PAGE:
Unsafe School Buses: Why the seat belt law hasn't changed
NASHVILLE, Tenn. (WZTV) —
Six students were killed in bus crashes last year and the kids who survive can suffer life-long injuries.
Fox 17's Erika Kurre investigates why buses haven't been made safer with seat belts decades since some Tennessee lawmakers started calling for them.
Hickman County Schools bus crash victim's grandmother, Sheila Damron says, "They're not listening to us. I don't know how to get through to them.."
Damron's granddaughter, Demetria, is seen flying the highest in school bus surveillance video taken three years ago.
No one died in the wreck but Demetria suffered the most severe injuries.
"It's life-long. She'll have pain the rest of her life and probably have to have a hip replacement-- they said 4 - 5 of them."
Damron has been fighting since 2014 to get seat belts on school buses to prevent injuries like this from happening to other students.
But no laws have changed and Tennessee students are paying for it.
The Tennessee Highway Patrol reporting 147-injuries in school bus wrecks in the state just last year.
The Chester County school bus crash on Briley Parkway last November sent 23 students to Nashville hospitals.
That same month, a South Nashville school bus crash injured five more kids.
And six children died in the Chattanooga school bus wreck in November.
The Tennessee Department of Safety says there's room for change in Tennessee law while standing by its claim made to Fox 17 two years ago that school buses are still the safest vehicles on the roads.
Lt. Ray Robinson says, "Can you make school buses safer? I don't think there's any question about that. There's things that can be done."
Lieutenant Robinson says right now, the state's Department of Safety and the Department of Education are working on legislation to make buses safer.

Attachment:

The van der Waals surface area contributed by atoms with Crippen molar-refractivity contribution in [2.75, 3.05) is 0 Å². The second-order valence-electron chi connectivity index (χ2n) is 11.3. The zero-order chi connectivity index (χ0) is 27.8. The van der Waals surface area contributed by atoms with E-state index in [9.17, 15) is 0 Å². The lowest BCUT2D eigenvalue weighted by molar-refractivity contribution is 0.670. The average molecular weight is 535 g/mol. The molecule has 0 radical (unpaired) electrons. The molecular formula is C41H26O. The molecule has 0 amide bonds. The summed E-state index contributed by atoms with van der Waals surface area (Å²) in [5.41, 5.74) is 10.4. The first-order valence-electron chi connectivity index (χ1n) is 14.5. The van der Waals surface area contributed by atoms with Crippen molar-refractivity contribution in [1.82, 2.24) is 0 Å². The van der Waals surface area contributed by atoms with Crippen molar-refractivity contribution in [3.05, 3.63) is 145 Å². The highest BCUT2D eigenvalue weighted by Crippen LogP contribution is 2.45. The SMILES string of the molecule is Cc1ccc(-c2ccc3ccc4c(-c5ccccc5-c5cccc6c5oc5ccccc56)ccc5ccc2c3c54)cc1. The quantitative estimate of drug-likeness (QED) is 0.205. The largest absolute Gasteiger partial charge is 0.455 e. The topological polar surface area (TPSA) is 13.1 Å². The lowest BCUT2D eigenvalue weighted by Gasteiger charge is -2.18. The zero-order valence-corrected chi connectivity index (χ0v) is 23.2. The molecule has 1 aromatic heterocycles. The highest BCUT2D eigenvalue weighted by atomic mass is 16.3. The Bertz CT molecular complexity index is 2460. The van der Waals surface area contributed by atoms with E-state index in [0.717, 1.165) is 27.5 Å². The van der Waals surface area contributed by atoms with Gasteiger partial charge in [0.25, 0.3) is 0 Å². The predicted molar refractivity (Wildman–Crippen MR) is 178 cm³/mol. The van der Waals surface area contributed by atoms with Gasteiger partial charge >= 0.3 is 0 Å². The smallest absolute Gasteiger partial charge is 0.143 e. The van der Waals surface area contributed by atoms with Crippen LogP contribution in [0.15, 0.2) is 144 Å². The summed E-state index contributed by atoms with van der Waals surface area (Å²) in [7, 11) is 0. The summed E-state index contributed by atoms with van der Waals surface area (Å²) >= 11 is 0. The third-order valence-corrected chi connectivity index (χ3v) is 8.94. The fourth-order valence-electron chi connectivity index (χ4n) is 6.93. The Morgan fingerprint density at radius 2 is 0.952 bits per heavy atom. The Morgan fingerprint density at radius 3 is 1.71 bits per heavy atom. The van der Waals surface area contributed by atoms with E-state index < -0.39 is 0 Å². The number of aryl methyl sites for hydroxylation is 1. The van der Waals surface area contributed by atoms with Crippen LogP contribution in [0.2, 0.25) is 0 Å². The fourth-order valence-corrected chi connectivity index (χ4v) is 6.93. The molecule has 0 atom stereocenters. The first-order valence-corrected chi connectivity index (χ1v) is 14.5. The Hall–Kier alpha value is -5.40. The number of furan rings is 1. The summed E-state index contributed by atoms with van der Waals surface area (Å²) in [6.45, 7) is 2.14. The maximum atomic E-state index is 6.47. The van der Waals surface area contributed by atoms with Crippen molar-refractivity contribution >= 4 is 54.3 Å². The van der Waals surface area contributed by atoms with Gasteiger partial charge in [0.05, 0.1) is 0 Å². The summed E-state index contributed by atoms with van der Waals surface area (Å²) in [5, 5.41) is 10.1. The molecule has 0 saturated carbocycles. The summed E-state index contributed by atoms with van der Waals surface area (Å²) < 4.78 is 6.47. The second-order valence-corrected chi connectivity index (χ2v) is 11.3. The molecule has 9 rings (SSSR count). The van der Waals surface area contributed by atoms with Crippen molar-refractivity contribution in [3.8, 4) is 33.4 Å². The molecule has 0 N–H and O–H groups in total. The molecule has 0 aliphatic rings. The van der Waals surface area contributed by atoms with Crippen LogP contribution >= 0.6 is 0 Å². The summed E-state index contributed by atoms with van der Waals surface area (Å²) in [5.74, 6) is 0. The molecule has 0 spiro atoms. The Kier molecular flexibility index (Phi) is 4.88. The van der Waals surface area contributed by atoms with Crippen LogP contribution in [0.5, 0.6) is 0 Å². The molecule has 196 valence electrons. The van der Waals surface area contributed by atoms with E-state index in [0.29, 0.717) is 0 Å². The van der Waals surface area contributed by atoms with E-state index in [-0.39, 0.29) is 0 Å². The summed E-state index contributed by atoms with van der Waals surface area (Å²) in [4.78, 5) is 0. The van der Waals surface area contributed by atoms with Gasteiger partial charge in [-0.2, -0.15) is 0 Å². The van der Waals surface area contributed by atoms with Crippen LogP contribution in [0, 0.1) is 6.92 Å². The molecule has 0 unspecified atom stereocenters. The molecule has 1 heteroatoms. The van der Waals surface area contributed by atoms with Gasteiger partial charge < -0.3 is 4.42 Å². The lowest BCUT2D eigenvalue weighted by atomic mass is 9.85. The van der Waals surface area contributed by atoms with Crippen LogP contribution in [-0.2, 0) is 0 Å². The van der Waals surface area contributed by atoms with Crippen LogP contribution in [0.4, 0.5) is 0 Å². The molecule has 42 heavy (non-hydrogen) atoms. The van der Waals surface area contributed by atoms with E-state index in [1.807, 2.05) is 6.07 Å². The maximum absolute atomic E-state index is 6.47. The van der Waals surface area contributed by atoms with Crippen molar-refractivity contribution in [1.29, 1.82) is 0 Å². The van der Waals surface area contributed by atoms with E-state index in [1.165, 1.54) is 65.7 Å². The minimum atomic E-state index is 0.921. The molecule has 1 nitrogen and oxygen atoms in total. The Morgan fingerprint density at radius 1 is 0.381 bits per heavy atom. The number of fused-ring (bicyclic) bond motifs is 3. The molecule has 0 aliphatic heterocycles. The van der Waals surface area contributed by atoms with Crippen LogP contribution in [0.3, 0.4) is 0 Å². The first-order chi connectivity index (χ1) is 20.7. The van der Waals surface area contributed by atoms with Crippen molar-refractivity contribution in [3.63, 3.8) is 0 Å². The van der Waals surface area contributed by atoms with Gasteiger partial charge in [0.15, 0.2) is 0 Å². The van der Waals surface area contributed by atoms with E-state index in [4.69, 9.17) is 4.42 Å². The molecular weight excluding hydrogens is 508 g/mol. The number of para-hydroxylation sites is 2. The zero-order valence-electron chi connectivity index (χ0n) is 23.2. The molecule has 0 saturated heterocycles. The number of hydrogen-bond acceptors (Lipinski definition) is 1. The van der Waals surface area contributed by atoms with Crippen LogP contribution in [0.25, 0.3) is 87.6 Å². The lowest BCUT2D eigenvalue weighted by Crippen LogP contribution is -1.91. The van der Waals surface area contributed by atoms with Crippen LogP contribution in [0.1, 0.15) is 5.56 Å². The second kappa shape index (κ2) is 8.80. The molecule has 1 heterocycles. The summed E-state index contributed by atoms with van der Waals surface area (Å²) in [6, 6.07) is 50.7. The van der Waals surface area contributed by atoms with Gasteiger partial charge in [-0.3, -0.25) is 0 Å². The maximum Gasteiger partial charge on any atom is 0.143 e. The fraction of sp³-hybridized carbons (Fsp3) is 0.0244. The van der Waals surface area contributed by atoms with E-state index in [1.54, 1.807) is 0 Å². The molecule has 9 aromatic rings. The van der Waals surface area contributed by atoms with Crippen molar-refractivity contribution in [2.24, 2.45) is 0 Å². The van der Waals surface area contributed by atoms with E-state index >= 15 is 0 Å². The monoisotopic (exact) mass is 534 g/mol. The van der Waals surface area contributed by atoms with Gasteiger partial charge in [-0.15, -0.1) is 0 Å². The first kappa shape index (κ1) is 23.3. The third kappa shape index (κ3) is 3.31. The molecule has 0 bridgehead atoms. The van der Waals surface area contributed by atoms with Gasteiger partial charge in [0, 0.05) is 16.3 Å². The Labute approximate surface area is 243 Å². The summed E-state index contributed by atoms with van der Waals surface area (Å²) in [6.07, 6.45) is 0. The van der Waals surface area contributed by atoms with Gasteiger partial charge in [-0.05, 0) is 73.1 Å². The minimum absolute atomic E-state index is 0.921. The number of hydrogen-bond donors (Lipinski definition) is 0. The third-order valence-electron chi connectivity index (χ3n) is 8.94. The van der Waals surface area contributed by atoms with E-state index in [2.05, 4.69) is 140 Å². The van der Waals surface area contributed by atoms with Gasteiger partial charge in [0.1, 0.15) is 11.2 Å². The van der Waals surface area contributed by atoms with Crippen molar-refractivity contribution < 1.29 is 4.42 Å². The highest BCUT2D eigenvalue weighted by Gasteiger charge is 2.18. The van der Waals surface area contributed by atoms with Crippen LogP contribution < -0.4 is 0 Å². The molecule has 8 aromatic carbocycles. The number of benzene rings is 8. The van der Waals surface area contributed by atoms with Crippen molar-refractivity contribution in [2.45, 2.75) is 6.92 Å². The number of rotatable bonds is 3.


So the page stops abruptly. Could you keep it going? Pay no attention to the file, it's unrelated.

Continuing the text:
But 2017 won't be the first time the general assembly considers bills on this subject.
Speaker Beth Harwell has been working on legislation since the 90's, wanting all new school buses to start getting seat belts for twenty years now.
Other Tennessee lawmakers have echoed their support.
In 2007, Senator Thelma Harper (D - 19th District) said, "There's been a significant number of bills in previous years regarding seatbelts. I think we're coming to the realization now, that we've got to move on it."
That was ten years ago.
Fox 17 has done some digging and found in almost all five of the legislative sessions since then, bills have been introduced requiring seat belts and restraints on buses or more heavily vetting drivers, and all of those bills have either been withdrawn or stalled in subcommittees.
Metro schools has estimated that it would cost about $12,000 dollars per bus to add seat belts or restraints.
But that's not the only way to make students rides safer.
Lt. Robinson says, "Vetting drivers is certainly one of the things that's at the top of my list that I want to make sure, I want to try to help our school districts."
Tennessee lawmakers headed into this legislative session with a budget surplus.
The Tennessee Department of Education's latest numbers show as of the 2014-2015 school year, one in six school buses across the state have seat belts.